# Solving Problems and Making Decisions

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1. System 1
A way of thinking that we use for quick, automatic processes such as recognizing faces and routine actions, and for questions we think are easy

Proceeds unconsciously, or at least without much effort
2. System 2
A way of thinking that we use for mathematical calculations, evaluating evidence, and anything else that requires attention.

We rely on system 1 more because it requires less time and energy
3. Algorithm
A system 2 explicit procedure for calculating an answer or testing every hypothesis
4. Heuristic
A strategy for simplifying a problem and generating a satisfactory guess

• Ex: If you want to guess which child is the oldest, choose the tallest
• Ex: People assume that if directions are hard to read, the task will be hard

Heuristics use system 1
5. Maximizing
Thoroughly considering as many choices as possible to find the best one

Ex: If you have a choice with much at stake (building a safe bridge over a river)
6. Satisficing
Searching only until you find something satisfactory

Ex: Most of our daily decisions
7. Representativeness Heuristic
The assumption that an item that resembles members of a category is probably also in the category

Ex: duck
8. Base-rate information
To decide if something belongs to one category or the other, you should consider the base-rate information-- that is, how common the two categories are
9. Availability Heuristic
The tendency to assume that if we easily think of examples of a category, then that category must be common

Ex: During the months after the September 11th attacks, many people drove instead of taking planes

This is because memories of your most extreme experiences are easily available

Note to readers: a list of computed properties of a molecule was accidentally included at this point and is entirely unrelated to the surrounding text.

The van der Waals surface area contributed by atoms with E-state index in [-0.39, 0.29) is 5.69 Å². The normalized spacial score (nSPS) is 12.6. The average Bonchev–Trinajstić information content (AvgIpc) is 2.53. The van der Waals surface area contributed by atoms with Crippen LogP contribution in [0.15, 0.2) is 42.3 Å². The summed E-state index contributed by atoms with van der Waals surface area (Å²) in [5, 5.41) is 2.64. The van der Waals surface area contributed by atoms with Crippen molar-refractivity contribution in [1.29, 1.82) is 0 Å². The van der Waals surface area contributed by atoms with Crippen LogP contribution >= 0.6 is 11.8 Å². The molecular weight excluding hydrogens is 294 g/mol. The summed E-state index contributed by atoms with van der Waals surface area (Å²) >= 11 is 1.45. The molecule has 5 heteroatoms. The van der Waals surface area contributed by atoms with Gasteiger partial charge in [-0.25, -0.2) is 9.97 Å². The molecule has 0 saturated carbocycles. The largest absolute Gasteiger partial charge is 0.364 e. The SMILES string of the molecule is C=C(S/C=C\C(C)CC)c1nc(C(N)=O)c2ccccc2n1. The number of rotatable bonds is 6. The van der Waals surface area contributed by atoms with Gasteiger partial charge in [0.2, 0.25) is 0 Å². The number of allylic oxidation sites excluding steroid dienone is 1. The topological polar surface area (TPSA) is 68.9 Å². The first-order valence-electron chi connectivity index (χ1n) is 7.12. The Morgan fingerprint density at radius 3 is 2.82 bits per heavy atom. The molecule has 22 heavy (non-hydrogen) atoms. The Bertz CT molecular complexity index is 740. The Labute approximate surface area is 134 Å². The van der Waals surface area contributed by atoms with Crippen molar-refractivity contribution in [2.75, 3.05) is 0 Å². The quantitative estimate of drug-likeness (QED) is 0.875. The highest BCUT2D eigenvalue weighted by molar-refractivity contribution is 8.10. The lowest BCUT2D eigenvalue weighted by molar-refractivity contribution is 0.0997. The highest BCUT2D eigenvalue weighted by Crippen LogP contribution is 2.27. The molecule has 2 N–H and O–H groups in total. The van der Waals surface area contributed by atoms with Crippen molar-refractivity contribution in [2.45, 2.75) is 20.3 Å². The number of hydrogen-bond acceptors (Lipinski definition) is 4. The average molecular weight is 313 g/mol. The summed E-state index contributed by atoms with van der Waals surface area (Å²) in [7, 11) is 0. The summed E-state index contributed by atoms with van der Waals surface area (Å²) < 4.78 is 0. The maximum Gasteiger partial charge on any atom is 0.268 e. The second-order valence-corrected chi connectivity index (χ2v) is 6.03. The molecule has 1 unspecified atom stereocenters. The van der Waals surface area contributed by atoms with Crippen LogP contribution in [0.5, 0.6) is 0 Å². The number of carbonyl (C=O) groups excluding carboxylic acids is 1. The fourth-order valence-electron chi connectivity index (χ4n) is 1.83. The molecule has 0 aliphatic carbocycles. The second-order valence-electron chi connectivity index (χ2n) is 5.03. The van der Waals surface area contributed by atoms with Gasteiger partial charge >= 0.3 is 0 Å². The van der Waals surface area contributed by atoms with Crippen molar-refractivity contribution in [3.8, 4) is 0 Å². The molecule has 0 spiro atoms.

10. Critical Thinking
The careful evaluation of evidence for and against any conclusion
11. Confirmation bias
Accepting a hypothesis and then looking for evidence to support it instead of considering other possibilities

Ex: Religion

Accuse opponents of being biased for some reason
12. Functional Fixedness
A special case of confirmation bias. The tendency to adhere to a single approach or the single way of testing an item
13. Framing Effect
The tendency to answer a question differently when it is framed differently is called the framing effect

(5 today and 0 a month from now, or 0 today and 6.20 a month from now)
14. Sunk Cost Effect
The willingness to do something because of money or effort already spent

Ex: Suffering through a cold football game because you already bought the ticket
15. Expertise
Requires about 10 years of intense practice (from chess to sports to violin playing)

Experts can look for a pattern and recognize its features and importance quickly
16. Near transfer
Benefit to a new skill based on practice of a similar skill

Easy to demonstrate

(transferring from problems about the velocity of trains to the velocity of cars in physics)
17. Far Transfer
Benefit from practicing something less similar from your expertise

Example: Rapidly switching tasks to improve your ability to control attention and perform acts of "central executive function"
 Author: Trekofstarsx ID: 232333 Card Set: Solving Problems and Making Decisions Updated: 2013-09-02 00:52:16 Tags: Probs Decisions Folders: Description: Psych 1 Show Answers: